“I went through that night, and the next morning … I knew I had to go! … I decided what to do. I would run over there very early and sit down close to the front before anybody got there. I thought, ‘I’ll put my feet back under the pew [bench] so no one can see them, and then I’ll wait till everyone leaves. After they’re gone I’ll come running home half an hour later or something.’ That was my plan. I dashed over to church half an hour early, and it worked. Nobody was there. I put my feet back under the bench. Pretty soon everyone came in, and then all of a sudden someone announced: ‘We will now be separated for classes.’ I had forgotten you had to go to class. … I was terrified. The ushers started coming down the aisle, they got to our row, and everybody got up and left. But I just sat there. I couldn’t move. I knew I couldn’t for fear that someone would see my shoes. But the social pressure was intense. That whole meeting just seemed to stop and wait until I moved, so I had to move. I got up and just followed the class downstairs.
“I think I learned the greatest lesson I have ever learned in my life that day. I went downstairs, and the teacher had us sit in a big half-circle. Each of my shoes felt two feet in diameter. I can’t tell you how embarrassed I was. I watched, but, do you know, not one of those eight- and nine-year-old children in that class laughed at me. Not one of them looked at me. No one pointed at my shoes. My teacher didn’t look. I was looking all the time. I was watching everybody to see if anyone was looking at me. … Of course they saw those nurses’ shoes that I had to wear to church. But they had the fine instinct not to laugh” (Vaughn J. Featherstone, “Acres of Diamonds,” in Speeches of the Year, 1974 [Provo: Brigham Young University Press, 1975], pp. 351–52).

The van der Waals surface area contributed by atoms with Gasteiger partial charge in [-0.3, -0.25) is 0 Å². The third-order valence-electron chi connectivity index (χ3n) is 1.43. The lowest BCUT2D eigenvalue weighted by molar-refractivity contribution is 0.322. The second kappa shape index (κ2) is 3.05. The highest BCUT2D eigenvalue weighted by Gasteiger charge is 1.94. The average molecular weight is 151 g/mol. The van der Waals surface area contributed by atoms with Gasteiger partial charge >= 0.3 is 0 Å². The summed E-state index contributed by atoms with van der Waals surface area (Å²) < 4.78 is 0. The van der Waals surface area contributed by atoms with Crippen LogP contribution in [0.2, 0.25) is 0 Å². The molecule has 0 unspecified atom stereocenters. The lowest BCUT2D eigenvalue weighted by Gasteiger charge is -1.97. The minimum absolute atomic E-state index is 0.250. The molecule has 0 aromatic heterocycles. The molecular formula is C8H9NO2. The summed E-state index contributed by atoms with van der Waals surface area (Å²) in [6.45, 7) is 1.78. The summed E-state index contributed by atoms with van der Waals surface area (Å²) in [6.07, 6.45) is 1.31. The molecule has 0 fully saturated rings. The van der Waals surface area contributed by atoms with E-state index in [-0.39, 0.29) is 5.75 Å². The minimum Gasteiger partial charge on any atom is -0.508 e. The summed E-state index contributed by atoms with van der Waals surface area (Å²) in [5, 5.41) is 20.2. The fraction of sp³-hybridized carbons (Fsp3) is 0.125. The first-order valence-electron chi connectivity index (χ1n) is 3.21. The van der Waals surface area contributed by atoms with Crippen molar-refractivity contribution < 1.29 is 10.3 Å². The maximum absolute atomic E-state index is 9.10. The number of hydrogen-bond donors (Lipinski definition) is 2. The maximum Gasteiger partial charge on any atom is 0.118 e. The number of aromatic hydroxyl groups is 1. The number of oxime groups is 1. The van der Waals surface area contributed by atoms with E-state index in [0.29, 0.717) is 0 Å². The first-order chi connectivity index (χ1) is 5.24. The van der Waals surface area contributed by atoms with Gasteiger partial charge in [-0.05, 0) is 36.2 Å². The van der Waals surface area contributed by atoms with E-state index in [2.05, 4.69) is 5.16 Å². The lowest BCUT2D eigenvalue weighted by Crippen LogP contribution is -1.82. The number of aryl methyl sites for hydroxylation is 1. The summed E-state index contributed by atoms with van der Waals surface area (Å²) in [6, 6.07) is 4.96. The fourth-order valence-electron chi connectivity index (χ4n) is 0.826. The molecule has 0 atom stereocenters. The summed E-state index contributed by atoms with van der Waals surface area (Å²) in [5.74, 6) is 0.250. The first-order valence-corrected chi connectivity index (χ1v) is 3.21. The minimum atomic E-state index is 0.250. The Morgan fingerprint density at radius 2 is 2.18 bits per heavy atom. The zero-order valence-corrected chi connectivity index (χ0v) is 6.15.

Why was Brother Featherstone willing to wear the nurses’ shoes to church when he was a boy? (Because he wanted so much to go to church.)
Explain that young Vaughn Featherstone knew it was important to attend church. He was happy to go to church every week, even though his family could not afford good shoes for him. He decided going to church was more important, even if he didn’t have nice shoes.
We Attend Church to Worship Heavenly Father and Jesus Christ
Chalkboard and pictures
Explain that all over the world boys and girls and their parents attend church each Sunday. When we attend church and participate by listening and learning, we are worshiping Heavenly Father and Jesus Christ. Display picture 3-25, Going to Church. Explain that they are going to worship.
Print Worship on the chalkboard.
Explain that there are many ways that we can worship at church. Display picture 3-59, Passing the Sacrament.
Remind the children that when we take the sacrament, we are remembering Jesus Christ. If we have been baptized, we are renewing the covenants we made to always remember him and to obey his commandments. Taking the sacrament is one of the most important ways we worship while attending church.
Display picture 3-65, Singing at Church, next to the picture of the sacrament.